“There is no doubt that there is a special bond shared among those passionate about cigars” – AJ Fernandez.
For hundreds of years, cigar smokers from around the world have been utilizing this special hobby as a way of not only relaxing, but as a way of community. Cigar smoking is about not only enjoying a great cigar, but great company as well.
SEE ALSO: The Top 5 Reasons People Smoke Cigars
AJ Fernandez fully believes in what he stated in his press release earlier this year when he announced the Enclave. The Enclave was a special project for AJF. It wasn’t just about creating a great cigar, it was about creating a great cigar experience. Last year, AJ and his father, Ismael, worked together for the first time—producing the New World. The New World was a tremendous success, and they came back together again for the Enclave.
Now, the word Enclave may be one of the best cigar names I have ever heard. Enclave means, “A country entirely or mostly surrounded by the territory of another country.” For cigar smokers, this basically means—no matter where we come from around the cigar world, inside it, we are all a part of the same enclave.
- Wrapper: Ecuadorian Habano Rosado
- Binder: Cameroon
- Filler: AJ Fernandez Nicaraguan – AJ Fernandez Piloto Cubano
- Factory: Tabacalera Fernandez (Estelí, Nicaragua)
- Production: Regular release
- Vitola: 6½” × 52 Figurado
- Price: $6.50
Last year’s New World release paid homage to a time of colonial exploration. This year, the Enclave pays respect to the Native American culture, and the deep roots that tobacco planted between the nations. The presentation of the Enclave is fantastic. The band is very western, boasting lots of color and an image of an Indian riding a horse surrounded by English currency, along with blue and gold engraving. Looking at the tobacco of the cigar, a very rustic looking, dry, brown wrapper covers the cigar’s salomon shape. No visible tooth or veins, but there are quite a few seams of the wrapper coming undone.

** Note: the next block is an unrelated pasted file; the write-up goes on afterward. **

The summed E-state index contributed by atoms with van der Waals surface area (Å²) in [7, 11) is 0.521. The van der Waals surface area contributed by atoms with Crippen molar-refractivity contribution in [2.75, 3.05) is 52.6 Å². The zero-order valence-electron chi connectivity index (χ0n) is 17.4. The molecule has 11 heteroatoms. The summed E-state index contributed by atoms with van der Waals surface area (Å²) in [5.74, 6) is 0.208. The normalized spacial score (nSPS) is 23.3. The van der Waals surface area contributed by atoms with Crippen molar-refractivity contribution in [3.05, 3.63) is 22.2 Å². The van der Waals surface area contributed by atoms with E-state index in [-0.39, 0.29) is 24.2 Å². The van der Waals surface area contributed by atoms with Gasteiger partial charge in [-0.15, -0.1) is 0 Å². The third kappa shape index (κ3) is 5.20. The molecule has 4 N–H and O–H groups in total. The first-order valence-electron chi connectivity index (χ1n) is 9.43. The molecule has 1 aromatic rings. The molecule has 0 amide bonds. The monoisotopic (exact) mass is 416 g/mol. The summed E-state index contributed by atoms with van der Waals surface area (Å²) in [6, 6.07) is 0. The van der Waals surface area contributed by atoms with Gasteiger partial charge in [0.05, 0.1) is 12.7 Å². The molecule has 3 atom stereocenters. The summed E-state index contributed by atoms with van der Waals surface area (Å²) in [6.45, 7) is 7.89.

The cold draw brings forth a subtle sweetness, but nothing more. A very nice cedar and hay aroma begins to fill the air during the toasting. On the first draw, a buttery sweet tobacco and graham cracker burst forth. With the figurado shape, there is always an initial blast of flavor in the beginning, where the ring gauge is smaller on the foot. This blast of flavor was simply delicious! I found myself salivating over the thick, creamy smoke and soon wished the entire cigar was a 30 ring gauge.
Into the first third, the cigar quickly mellowed out. With the normal 52 ring gauge, there was no more full-body flavors, settling for a medium body. Butter and sweet toast make up the majority of the profile, along with graham cracker, faint chocolate, black pepper, and cedar and spice on the retro-hale.
Around the halfway point, the cigar’s first ash fell. It held on nice and tight almost halfway, but after losing the foot, the Enclave never held on more than a half inch after that. Buttery sweetness still controlled the palate at this point, and the retro-hale lost most of the cedar—leaving just a general black pepper and subtle spice.
Down to the nub, the flavors remained the same. The graham cracker and toast flavors came back with the added heat, also creating a walnut and pecan contour. The smoke developed a very rich and chewy texture. The overall flavor was the general, sweet tobacco however, just barely leaving hints of butter and cedar.
Would I smoke this again?
Yes. Although the initial blast of flavor from the figurado shape created a huge longing that the rest of the cigar could never live up to, it still produced top-quality flavors of delicious tobacco, right down to the nub. And with the very affordable price point, that’s more than I (and most others) could ask for.
- Fun size not often found at price point
- Good flavors throughout
- Low depth/complexity
- Construction lacks after halfway point
- Less than ideal draw